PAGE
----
The former Vice President made the comments during the latter part of a loaded interview with the radio program The Breakfast Club on Friday. During the show, co-host Charlamagne tha God grilled Biden over his positions on racial issues, as well as his commitment to African-American voters -- a reference perhaps to Biden's past work as a senator, wherein he publicly opposed measures to ensure equal treatment for the African-American community by authoring bills against school integration in the 1970s despite positioning himself as a champion of civil rights.
He was also questioned over several pressing issues such as criminal justice reform and marijuana legalization, as well as his role in the creation of the controversial Violent Crime Control and Law Enforcement Act of 1994 or the “Crime Bill.” According to his most vocal critics, the Crime Bill helped lay the groundwork for mass incarcerations throughout the country -- an issue that predominantly affects African-Americans.
The interview, which was already contentious for the most part, took an unexpected turn after Biden asked to cut the conversation, noting that he had been notified by an aide that his wife, Jill Biden, had an engagement and would have to use the same basement studio he was using.
As heard on the original broadcast, Charlemagne attempted to stop Biden, telling the former Vice President that “You (Biden) can’t do that to black media.”
Biden then retorted that he can “…do that to white media and black media, because my wife has to go on at 6 o’clock.”
Charlemagne then attempted to defuse the situation and asked Biden to drop by the program again come November this year, noting that he had more questions to ask the former Vice President.
It was at this point that Biden launched into a rapid-fire tirade defending his record with the black community.
“You got more questions but I tell ya, if you have a problem figuring out whether you’re for me or Trump, then you ain’t black,” Biden said, before elaborating on what he said was a spotless record highlighted by endorsements from the National Association for the Advancement of Colored People (NAACP).
The radio host then shot back, noting that their conversation had “nothing” to do with the current president, but rather, to his community.
The exchange spawned numerous satire articles and memes mocking Joe Biden, including this one: "You Ain't Black Enough CRACKERS," a new food fundraiser for the Joe Biden campaign, manufactured in Whitesplains, Virginia.
Biden has since issued an apology, noting during a call with the U.S. Black Chambers, an African-American business group, that he had been “cavalier” and that he came off as if he was taking the African-American vote for granted.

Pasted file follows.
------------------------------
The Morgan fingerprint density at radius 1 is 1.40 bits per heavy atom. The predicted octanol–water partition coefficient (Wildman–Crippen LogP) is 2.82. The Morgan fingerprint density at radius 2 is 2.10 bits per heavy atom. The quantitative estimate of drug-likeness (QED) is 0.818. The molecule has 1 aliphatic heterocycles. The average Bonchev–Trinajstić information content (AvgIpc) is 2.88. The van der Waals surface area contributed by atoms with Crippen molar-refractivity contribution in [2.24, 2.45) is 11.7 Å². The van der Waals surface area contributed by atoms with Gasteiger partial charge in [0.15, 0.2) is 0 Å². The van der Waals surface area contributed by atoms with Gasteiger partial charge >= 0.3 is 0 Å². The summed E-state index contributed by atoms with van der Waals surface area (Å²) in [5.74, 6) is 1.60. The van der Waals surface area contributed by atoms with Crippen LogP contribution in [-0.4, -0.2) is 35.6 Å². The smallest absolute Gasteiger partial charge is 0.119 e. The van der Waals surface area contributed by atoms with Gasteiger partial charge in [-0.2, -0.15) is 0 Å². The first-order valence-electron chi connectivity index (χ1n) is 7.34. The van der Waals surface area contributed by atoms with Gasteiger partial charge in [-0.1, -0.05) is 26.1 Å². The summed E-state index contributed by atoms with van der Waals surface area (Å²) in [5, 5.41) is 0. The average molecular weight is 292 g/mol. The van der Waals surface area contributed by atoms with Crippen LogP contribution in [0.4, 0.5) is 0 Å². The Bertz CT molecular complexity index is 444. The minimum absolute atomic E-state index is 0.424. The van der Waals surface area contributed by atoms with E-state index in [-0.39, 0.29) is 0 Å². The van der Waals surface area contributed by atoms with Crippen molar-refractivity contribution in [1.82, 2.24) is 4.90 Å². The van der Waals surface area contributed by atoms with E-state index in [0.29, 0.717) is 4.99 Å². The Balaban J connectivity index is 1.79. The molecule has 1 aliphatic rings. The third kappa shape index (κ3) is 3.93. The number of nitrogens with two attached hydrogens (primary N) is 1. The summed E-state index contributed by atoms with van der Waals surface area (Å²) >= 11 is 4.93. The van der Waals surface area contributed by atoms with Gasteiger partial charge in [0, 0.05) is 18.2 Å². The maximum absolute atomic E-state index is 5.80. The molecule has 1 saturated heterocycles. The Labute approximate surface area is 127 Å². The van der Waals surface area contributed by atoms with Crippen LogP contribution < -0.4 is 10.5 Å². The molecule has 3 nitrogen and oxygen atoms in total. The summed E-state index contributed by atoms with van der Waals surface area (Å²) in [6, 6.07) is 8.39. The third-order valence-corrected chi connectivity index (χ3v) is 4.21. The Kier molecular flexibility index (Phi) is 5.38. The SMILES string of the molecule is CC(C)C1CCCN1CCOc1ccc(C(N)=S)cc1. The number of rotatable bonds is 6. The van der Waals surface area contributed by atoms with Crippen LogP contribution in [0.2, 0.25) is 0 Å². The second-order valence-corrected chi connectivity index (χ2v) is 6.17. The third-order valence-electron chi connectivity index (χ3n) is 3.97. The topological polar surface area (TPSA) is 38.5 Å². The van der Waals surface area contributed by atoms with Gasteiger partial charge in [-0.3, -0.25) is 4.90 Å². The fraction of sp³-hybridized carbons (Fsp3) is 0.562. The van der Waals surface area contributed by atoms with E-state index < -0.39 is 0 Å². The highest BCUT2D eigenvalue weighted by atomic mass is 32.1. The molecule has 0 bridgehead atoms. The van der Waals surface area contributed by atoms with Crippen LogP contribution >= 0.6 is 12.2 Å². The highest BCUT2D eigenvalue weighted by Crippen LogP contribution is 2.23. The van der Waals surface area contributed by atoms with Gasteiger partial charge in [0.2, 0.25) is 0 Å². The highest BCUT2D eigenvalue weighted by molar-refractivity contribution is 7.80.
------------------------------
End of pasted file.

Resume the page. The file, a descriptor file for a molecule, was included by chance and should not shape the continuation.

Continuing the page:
“I’ve never ever done that, and I’ve earned it every time I’ve run. I was making the point that I have never taken the vote for granted. And in fact, I know in order to win the presidency, I need the African-American vote,” Biden stressed during the call, noting that support from the African-American community was the driving force behind his win during the primaries.
Biden also said during his call that he “shouldn’t have been such a wise guy,” and that “no one should have to vote for any party based on their race, their religion, their background.”
Critics, however, have since lashed out at the career politician — including progressives and Democrats.
“The comments were offensive, insensitive, out of touch... It’s just not good for the presumed future leader of the Democratic Party in our nation to say anything like that,” Yvette Simpson of the progressive group Democracy for America, said, noting in a statement published in ABC News that Biden believes he is owed African-American votes.
“I think he believes that anybody who doesn’t like Trump is automatically going to vote for him. And that he doesn’t have to earn the vote of base voters, whether they be women or black and brown people or what have you. That’s false,” Simpson added.
The NAACP has also fired back at Biden, with NAACP President and CEO Derrick Johnson noting on CBSN Friday that Biden should not assume that he has the full support of the African-American community during the election.
Republicans, not surprisingly, have also launched a wave of criticism on the 77-year-old career politician, with Tim Scott, the only black Republican in the Senate, describing Biden’s comments as “offensive and patronizing to black voters.”
"That is as arrogant and offensive and demeaning as I can imagine in this time we are living," the South Carolina senator said in a statement published on Newsweek, urging Democrats to not only disavow Biden's remarks, but also, to tell Biden to stop making similar statements, which he described as merely “race-baiting” that “has no place in the 21st Century.”
Symone Sanders, Biden’s senior adviser, has since clarified Biden’s remarks, noting in a statement that the comments were made in “jest.”
“The comments made at the end of The Breakfast Club interview were in jest, but let’s be clear about what the VP was saying: he was making the distinction that he would put his record with the African American community up against Trump’s any day. Period,” Sanders said.